When Ali al-Nimr was 17, he was charged with relatively minor charges related to his participation in the widespread 2011 to 2012 Arab Spring demonstrations against Shia repression in the eastern part of the country, where most of the population resides.
But when his uncle, the reformist Shia cleric and protest leader Sheikh Nimr al-Nimr, was arrested, prosecutors ramped up their case. Instead of minor infractions related to the protests, al-Nimr now stood accused of joining a terrorist organization, throwing Molotov cocktails and arson.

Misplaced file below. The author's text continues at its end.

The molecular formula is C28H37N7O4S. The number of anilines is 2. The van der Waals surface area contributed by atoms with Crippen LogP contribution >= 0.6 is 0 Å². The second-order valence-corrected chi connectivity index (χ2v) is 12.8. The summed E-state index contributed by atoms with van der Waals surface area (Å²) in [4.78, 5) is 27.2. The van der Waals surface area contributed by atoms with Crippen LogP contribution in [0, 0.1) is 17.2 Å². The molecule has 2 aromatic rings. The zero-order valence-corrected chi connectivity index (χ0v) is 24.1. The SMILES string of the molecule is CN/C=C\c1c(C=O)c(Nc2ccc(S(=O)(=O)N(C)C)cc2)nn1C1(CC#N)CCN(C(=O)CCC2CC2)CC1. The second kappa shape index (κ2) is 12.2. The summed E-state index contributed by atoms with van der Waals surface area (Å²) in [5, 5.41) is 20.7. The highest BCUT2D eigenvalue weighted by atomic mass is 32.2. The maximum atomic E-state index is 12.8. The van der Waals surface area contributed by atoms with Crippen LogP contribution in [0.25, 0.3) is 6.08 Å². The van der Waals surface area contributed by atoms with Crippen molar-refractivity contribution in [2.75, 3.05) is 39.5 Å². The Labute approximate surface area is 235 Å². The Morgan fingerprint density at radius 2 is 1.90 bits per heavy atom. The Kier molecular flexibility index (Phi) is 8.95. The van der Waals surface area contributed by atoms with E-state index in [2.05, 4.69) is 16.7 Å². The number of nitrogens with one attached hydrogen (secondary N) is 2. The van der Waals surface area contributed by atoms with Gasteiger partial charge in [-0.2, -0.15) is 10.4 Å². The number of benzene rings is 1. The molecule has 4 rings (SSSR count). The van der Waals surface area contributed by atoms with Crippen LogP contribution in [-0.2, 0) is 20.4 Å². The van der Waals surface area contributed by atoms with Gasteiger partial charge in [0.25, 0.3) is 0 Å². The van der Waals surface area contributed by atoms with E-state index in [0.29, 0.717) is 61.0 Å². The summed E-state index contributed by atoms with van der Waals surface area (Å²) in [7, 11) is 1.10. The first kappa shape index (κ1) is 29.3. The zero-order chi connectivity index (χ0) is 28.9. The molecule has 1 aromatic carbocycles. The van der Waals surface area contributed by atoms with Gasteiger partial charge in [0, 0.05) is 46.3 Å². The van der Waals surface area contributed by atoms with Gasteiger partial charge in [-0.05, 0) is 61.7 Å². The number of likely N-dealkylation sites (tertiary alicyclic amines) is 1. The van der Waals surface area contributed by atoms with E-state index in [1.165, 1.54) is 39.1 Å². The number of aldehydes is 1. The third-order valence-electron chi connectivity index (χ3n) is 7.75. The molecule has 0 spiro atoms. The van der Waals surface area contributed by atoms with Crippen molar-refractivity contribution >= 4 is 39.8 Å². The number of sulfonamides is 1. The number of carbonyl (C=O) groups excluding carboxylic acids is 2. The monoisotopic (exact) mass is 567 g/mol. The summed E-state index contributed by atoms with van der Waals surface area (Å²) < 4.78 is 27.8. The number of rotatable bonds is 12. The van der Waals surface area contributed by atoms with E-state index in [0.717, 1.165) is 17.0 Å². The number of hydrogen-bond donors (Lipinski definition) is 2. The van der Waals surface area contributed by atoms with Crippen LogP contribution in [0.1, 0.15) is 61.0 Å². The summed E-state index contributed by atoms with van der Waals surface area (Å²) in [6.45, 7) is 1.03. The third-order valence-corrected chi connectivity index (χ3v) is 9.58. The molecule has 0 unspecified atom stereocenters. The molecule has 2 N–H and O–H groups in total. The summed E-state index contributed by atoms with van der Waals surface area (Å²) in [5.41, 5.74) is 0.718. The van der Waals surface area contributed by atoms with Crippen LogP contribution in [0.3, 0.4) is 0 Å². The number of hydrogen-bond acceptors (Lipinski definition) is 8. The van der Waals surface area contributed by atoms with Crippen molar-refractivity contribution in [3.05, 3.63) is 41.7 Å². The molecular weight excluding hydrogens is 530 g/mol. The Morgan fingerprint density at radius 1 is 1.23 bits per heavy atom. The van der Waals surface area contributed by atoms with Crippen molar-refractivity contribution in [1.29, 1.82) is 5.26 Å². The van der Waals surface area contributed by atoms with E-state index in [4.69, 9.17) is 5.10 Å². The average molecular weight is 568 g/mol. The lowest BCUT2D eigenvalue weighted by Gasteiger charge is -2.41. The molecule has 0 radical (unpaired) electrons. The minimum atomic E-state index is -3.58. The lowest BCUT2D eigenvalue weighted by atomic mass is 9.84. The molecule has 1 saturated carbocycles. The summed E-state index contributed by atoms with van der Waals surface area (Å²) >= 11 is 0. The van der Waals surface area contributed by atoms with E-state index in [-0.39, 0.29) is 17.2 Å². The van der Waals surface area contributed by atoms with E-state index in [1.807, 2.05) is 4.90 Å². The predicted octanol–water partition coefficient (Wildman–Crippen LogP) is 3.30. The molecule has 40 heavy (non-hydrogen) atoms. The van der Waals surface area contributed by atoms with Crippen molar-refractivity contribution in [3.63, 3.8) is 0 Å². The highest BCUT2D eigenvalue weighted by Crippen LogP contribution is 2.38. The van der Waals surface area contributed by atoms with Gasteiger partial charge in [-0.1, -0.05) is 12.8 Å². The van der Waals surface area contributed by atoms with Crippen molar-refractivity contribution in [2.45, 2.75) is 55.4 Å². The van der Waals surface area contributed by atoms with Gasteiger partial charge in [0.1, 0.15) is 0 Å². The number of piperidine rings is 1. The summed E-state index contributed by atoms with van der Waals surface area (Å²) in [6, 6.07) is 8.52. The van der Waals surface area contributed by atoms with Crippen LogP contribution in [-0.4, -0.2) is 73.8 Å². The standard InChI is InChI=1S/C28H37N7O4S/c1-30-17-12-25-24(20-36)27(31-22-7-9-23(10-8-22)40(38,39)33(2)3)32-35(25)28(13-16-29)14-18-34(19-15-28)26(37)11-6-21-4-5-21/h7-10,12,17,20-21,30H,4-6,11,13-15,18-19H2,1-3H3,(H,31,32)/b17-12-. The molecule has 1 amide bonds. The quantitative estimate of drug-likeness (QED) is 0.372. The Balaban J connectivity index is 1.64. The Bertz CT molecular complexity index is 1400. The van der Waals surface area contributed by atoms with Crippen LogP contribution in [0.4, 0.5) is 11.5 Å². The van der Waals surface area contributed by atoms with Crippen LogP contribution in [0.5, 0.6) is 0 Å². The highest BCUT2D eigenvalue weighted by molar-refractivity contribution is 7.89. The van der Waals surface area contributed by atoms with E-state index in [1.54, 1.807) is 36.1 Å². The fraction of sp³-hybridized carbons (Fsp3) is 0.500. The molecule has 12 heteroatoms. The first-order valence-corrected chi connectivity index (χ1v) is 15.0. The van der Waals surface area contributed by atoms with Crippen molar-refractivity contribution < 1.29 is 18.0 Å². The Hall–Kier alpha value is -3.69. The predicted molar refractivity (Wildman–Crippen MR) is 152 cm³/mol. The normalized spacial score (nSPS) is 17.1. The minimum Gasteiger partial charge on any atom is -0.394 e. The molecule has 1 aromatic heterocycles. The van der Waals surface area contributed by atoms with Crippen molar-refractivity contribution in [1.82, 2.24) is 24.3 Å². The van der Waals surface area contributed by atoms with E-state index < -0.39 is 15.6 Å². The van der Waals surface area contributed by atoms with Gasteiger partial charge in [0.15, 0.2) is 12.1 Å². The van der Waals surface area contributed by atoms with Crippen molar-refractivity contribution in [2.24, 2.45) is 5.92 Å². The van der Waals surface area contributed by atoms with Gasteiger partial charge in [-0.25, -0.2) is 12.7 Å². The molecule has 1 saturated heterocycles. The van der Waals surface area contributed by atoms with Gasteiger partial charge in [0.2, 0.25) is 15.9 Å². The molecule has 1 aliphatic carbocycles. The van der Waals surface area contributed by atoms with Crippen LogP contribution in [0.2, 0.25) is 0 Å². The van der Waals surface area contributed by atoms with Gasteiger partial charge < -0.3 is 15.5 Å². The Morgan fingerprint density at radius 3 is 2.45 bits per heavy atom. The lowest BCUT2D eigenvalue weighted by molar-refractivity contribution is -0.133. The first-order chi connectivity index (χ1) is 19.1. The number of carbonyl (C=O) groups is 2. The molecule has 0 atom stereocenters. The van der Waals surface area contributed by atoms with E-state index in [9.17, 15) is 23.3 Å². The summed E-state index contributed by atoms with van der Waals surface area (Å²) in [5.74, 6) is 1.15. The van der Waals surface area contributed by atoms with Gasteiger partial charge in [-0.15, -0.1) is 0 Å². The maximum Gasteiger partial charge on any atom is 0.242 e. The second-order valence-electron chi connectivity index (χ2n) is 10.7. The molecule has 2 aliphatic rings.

After being moved to an adult prison at the age of 18, he confessed to a string of crimes under extreme torture, according to his lawyer, Taha al-Hajji. At trial, al-Nimr withdrew his confession, but this was ignored by the presiding judge, according to al-Hajji.
Then, in May 2014, al-Nimr was sentenced to death by "crucifixion," contrary to Article 37 of the U.N. Convention on the Rights of the Child, which states that no individual should be sentenced to death for crimes committed under the age of 18. Saudi Arabia is one of the 196 countries that has ratified the CRC.
Al-Nimr, now 24, is not alone. In fact, he is one of three Saudi Arabian men known to be on death row who were arrested and charged with crimes allegedly committed when they were minors.